By Bettina Arndt — The Sydney Morning Herald, April 28, 2014
A belief that children under three should not stay overnight with their separated or divorced father has underpinned our family law system for years. Has it all been a mistake? Bettina Arndt reports.
Editor’s Note: Little has changed in the last ten years. Now, more than ever, changes are needed in Australia’s family law system.
Across Australia, fathers are being told in mediation sessions or by lawyers that there’s no hope of overnight contact with children under three years old.
At Family Relationship Centres (FRCs), where couples attend compulsory mediation prior to a Family Court appearance, any sharing of overnight care of infants and toddlers tends to be discouraged.
“Sharing of overnight care of infants is problematic,” states a South Australian Family Law Pathways document produced for local family law organisations. The document, funded by the Commonwealth Attorney-General’s department, is circulated by many FRCs throughout the country.
It stresses the “importance of the primary attachment relationship” with the mother and reassures dads that with regular contact, even of a few hours, they can “readily develop close and loving relationships” with their children.
But according to a recently published academic paper endorsed by 110 leading international experts, it is not the case that sharing of overnight care of infants is problematic. The paper, Social Science and Parenting Plans for Young Children: A consensus report was published in February in the American Psychological Association’s journal, Psychology, Public Policy and Law.
It is backed by leading Australian academics including Don Edgar, the former head of the Australian Institute of Family Studies, Judy Cashmore, Associate Professor in Socio-Legal Studies at Sydney University and Barry Nurcombe, Emeritus Professor of Child & Adolescent Psychiatry, University of Queensland.
This article analyses existing research and finds that infants commonly develop attachment relationships with more than one caregiver, and concludes that in normal circumstances children are likely to do better if they have overnight contact with both parents.
It also finds that depriving young children of the opportunity to stay overnight with their fathers could compromise the quality of developing father-child relationships.
The article makes compelling reading because it challenges current policy on the care of young children — policy that has such a firm grip on Australia’s family law system. The report also provides a review of the research underpinning that policy. The most influential study was led by La Trobe university adjunct professor and clinical psychologist Jennifer McIntosh. Her study suggests even one night a week of overnight care undertaken by the non-primary parent may increase the stress levels of children aged zero to two in certain circumstances.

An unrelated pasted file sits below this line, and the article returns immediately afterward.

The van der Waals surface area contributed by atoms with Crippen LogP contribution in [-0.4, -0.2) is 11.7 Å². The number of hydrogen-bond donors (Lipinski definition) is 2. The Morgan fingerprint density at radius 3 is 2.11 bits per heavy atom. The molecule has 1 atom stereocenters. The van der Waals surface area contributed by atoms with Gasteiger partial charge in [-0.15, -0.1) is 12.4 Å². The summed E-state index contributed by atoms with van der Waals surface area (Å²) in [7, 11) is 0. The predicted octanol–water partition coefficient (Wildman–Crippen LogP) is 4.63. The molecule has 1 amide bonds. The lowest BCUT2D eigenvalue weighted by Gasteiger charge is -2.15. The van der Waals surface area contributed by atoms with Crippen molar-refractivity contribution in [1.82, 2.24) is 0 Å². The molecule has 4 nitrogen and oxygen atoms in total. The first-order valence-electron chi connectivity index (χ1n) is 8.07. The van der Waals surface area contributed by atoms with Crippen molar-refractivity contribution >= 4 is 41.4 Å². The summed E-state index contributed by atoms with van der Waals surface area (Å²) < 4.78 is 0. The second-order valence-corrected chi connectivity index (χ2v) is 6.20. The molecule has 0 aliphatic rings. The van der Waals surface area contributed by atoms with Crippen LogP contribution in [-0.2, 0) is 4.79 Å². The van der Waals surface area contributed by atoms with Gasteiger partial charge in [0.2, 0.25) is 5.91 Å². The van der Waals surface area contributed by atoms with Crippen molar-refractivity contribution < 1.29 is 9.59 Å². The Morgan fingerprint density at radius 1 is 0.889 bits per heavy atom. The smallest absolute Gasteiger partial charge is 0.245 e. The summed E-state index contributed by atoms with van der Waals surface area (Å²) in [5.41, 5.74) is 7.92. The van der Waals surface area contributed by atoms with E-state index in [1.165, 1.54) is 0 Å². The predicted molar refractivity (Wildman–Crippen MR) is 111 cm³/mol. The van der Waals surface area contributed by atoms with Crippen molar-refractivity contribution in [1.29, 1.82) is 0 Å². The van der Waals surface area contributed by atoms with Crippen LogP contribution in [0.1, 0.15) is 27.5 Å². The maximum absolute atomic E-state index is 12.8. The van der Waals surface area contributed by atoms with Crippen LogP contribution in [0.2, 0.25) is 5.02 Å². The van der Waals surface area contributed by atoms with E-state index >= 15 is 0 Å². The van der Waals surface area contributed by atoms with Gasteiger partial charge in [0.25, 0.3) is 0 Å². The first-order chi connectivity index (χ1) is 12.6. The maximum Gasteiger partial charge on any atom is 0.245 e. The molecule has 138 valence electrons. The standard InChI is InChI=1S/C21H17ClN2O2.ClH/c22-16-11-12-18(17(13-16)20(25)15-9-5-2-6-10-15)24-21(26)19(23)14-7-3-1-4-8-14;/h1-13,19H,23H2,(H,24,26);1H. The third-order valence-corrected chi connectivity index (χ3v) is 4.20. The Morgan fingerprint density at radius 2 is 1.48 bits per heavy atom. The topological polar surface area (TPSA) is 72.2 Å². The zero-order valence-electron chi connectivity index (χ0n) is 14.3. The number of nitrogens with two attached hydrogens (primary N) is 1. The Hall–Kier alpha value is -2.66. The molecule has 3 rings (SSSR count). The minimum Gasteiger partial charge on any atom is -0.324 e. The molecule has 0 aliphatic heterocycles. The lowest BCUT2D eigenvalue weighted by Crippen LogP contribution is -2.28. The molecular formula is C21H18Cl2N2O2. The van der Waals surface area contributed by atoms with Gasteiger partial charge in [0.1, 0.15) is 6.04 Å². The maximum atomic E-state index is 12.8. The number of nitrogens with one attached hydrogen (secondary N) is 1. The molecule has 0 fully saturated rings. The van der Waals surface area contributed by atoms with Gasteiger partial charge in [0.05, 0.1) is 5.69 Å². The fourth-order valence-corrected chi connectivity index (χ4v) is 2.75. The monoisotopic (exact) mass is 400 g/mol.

The influence of this study on Australia’s family law system has been so profound that barristers have a special phrase to describe the common experience of losing the battle for some overnight care of toddlers — they joke they’ve been “McIntoshed”. But for the fathers concerned, it is no joking matter.
The McIntosh era dates back to 2010 when the Labor government commissioned her to lead an investigation into the impact on preschoolers of overnight contact in their father’s care.
The previous Coalition government had implemented a series of reforms to family law aimed at enabling children to have more contact with their fathers after a divorce, including in 2006, a presumption of shared parental responsibility.
Prime Minister John Howard was an outspoken advocate of the father’s role in children’s lives, but the Rudd government showed no such inclination.
“Our government supported the right of children to contact with both their parents, provided the child is not exposed to any risk,” says Philip Ruddock, the attorney-general who implemented the 2006 reform. “Labor has sought to wind that back. They’ve long been captured by the female lobby determined to retain sole control over their children.”
In 2007, McIntosh published a report highly critical of the Coalition’s shared custody reforms. When Labor attorney-general Robert McClelland appointed a lead researcher for the new “preschoolers” study, McIntosh was the obvious candidate.
The results brought bad news for fathers. McIntosh’s key finding was that infants under two who spent one night or more a week and toddlers who spend 10 days a month of overnight time in their non-primary caregiver’s care are more irritable, more severely distressed and insecure in their relationships with their primary parent, less persistent at tasks, and more physically and emotionally stressed.
However, the significance of these findings has been questioned in two papers published online in February in Psychology, Public Policy and Law. The expert report, Social Science and Parenting Plans for Young Children: A consensus report, written by Richard Warshak, psychiatry professor from the University of Texas Southwestern Medical Centre, claims that McIntosh and her colleagues “drew unwarranted conclusions from their data”.
The report finds that there are issues with the way the data in McIntosh’s study was collected and analysed, and this leads to problems with the way the findings have later been applied in policymaking and agenda-setting.
Read the full article here.
Social commentator Bettina Arndt has served on two federal government committees concerned with child support and family law.
Photo by Ahmet Polat.